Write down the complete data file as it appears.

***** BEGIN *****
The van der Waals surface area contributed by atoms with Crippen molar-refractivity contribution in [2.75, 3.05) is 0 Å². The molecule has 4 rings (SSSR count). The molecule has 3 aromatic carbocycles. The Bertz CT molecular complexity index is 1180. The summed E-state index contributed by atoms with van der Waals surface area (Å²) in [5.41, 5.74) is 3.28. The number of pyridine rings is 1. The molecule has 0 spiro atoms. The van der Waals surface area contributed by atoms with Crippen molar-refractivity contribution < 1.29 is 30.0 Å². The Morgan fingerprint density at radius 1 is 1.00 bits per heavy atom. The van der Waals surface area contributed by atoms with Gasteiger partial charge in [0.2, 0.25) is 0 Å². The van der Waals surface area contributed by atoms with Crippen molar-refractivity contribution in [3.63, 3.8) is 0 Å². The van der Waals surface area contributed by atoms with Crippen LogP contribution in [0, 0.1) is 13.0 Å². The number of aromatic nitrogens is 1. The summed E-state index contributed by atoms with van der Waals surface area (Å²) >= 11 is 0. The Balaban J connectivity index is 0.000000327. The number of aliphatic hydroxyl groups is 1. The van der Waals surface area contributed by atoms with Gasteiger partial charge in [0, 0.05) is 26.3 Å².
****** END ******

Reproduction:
The van der Waals surface area contributed by atoms with Crippen molar-refractivity contribution in [2.75, 3.05) is 0 Å². The molecule has 4 rings (SSSR count). The molecule has 3 aromatic carbocycles. The Bertz CT molecular complexity index is 1180. The summed E-state index contributed by atoms with van der Waals surface area (Å²) in [5.41, 5.74) is 3.28. The number of pyridine rings is 1. The molecule has 0 spiro atoms. The van der Waals surface area contributed by atoms with Crippen molar-refractivity contribution < 1.29 is 30.0 Å². The Morgan fingerprint density at radius 1 is 1.00 bits per heavy atom. The van der Waals surface area contributed by atoms with Gasteiger partial charge in [0.2, 0.25) is 0 Å². The van der Waals surface area contributed by atoms with Crippen molar-refractivity contribution in [3.63, 3.8) is 0 Å². The van der Waals surface area contributed by atoms with Crippen LogP contribution in [0, 0.1) is 13.0 Å². The number of aromatic nitrogens is 1. The summed E-state index contributed by atoms with van der Waals surface area (Å²) >= 11 is 0. The Balaban J connectivity index is 0.000000327. The number of aliphatic hydroxyl groups is 1. The van der Waals surface area contributed by atoms with Gasteiger partial charge in [0, 0.05) is 26.3 Å².